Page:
Zend Framework: View Helper to Render any HTML tag

Sometimes you might want to render a HTML tag with a lot of dynamic attributes in a view, of you need to create an HTML Element somewhere else were it is unlikely to use HTML with inline <?php tags.

I created a view helper that just takes an array of the attributes and returns the tag. The interesting part is thing is, that this functionality is already hidden in the Zend Framework within Zend_View_Helper_HtmlElement.


 * This helper allows to render any HTML element with attribs from an array.
 * @author A. M.
 * @copyright Public Domain
class Zend_View_Helper_AnyHtmlElement extends Zend_View_Helper_HtmlElement {

	 * @param tag The HTML tag, for example img 
	 * @param attribs HTML Attributes
    public function anyHtmlElement($tag, $value = null, array $attribs = null)
    	if ($value != null) throw new Zend_Exception('not implemented yet, we can make only <XXXXXX /> tags right now.');

    	$xhtml = '<' . $tag . ' ';
    	$xhtml .= $this->_htmlAttribs($attribs);
    	$xhtml .= $this->getClosingBracket();
        return $xhtml;

Simulate slow connection with the Bandwith Module for Apache

For testing websites that are intended for use in the fields, I often wanted to make your http://localhost feel like on a modem connection. The easiest solution I found is the the Apache module mod_bw.

This is a short setup guide for Ubuntu Webdevelopers that care about their users or everybody who want’s to get an idea about how Internet in large parts of the world feels 🙂

Setup on Ubuntu

  1. Install the module using for example using aptitude install libapache2-mod-bw
  2. Activate the module: a2enmod bw
  3. Insert the following configuration to your virtual host:
    BandWidthModule On
    ForceBandWidthModule On
    BandWidth all 1024
  4. Restart Apache
  5. If not done already, you might should also install also the Webdeveloper plugin for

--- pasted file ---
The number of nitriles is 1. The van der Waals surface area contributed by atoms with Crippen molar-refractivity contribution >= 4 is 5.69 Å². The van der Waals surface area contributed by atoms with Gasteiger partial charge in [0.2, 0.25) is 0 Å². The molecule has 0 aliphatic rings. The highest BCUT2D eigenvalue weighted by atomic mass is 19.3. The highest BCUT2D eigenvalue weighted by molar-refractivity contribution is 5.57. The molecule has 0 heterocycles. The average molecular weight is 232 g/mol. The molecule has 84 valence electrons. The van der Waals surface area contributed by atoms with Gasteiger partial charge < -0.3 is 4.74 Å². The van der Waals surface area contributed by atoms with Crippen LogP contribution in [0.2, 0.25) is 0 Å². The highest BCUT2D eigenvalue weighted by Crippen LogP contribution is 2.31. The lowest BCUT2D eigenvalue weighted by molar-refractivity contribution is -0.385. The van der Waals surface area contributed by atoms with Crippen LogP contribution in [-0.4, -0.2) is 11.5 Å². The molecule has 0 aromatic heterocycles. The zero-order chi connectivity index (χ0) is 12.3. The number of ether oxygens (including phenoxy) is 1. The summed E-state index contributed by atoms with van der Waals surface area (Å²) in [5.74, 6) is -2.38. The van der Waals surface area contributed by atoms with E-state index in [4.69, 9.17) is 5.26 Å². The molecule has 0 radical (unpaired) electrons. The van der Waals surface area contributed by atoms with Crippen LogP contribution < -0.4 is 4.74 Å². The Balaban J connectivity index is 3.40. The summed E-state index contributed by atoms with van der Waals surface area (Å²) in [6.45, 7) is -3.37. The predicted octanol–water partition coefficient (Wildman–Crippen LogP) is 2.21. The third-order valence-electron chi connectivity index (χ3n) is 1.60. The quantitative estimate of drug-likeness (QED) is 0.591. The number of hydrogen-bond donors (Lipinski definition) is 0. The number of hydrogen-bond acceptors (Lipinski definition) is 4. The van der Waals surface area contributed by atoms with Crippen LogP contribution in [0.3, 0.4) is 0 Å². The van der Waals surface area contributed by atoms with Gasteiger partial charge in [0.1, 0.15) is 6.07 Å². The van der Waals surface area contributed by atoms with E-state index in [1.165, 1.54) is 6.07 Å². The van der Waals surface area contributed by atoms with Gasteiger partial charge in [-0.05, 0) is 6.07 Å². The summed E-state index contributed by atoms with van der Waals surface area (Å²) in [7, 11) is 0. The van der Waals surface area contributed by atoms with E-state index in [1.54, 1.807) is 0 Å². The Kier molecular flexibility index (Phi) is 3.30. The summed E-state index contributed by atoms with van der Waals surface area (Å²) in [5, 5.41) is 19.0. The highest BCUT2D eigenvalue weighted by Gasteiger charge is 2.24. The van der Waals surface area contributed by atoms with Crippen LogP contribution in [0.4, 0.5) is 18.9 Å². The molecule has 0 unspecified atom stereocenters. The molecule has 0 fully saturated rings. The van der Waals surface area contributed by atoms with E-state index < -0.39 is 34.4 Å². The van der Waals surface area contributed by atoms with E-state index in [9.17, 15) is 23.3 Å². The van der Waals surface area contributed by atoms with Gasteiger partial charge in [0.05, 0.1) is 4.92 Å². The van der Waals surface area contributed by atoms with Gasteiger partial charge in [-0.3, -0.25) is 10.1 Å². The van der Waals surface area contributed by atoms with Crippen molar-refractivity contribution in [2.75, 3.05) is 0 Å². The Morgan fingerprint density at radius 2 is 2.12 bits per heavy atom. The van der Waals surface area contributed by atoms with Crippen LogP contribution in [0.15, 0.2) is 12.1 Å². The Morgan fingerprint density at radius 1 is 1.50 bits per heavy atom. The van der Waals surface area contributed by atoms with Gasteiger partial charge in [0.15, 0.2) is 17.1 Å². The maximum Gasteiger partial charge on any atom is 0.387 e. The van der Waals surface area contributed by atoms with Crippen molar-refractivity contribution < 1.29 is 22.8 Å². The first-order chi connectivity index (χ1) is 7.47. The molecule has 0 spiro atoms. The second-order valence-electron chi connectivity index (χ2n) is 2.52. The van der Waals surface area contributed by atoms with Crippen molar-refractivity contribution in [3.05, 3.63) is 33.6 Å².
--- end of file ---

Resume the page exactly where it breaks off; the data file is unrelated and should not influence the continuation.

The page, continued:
Firefox and choose Web Developer -> Disable -> Disable Cache

Now browsing on http://localhost will be at 1kbyte per second.

Optimize your Website

  • Using mod_gzip to compress data
  • Minify CSS, Javascript and optimize Pictures

Additional tipps can be found in Yahoo’s Best Practices for Speeding Up Your Web Site.

GNOME Terminal Notification Patch – debs for Ubuntu Karmic (amd64)

I just compiled the patch for the GNOME Terminal to display notifications when a command is finished for Ubuntu Karmic, 64 bit Version.

A ZIP file with two Debian packages that can just be installed using

dkpg -i

can be downloaded here.

Great Ethiopian Run 2009

Heute war Great Ethiopian Run.

10 km – 1 Stunde, 27 Minuten, keine Glanzleistung, aber ich habe ja auch quasi nicht trainiert. Mein Schwiegervater mit seinen über 60 Jahren ist übrigens fast genau die gleiche Zeit gelaufen, Glückwunsch

Bilder vom Great Ethiopian Run

GNOME Terminal: Notification when command is finished

There is a patch to notify you as soon as a command in the gnome terminal finished working.

It workes by monitoring the changes:

  • start command (find, gcc, wget and so on)
  • switch to an other application (gnome terminal in to the background)
  • it detects after some seconds whether there was any new output and then decides whether to monitor for activity or for inactivity
  • if the command finished, the terminal window flashes

Some other users of GNOME and me had this idea a while ago. I also tried to develop a patch but did not have the time to finish it. The feature now was implemented by henux  who I found on rentacoder.

The patch and the .deb files (tested on Ubuntu 9.04, unfortunately the update manager sometimes replaces them):

GNOME Notification Patch with .debs Download

How to use it:

  1. Start GNOME Terminal
  2. Right Click:  Monitor for Inactivity/Activity

I recommend to have this always-on by changing the setting in Edit -> Profile Preferences

Have fun!

How to write Amharic (Ethiopic Characters) in Ubuntu

I attached an overview on how to reach the letters of the Ethiopian Geez using the phonetic input for Amharic. To activate that mode, for example in GNOME Editor, use right-click -> Input Methods -> Amharic).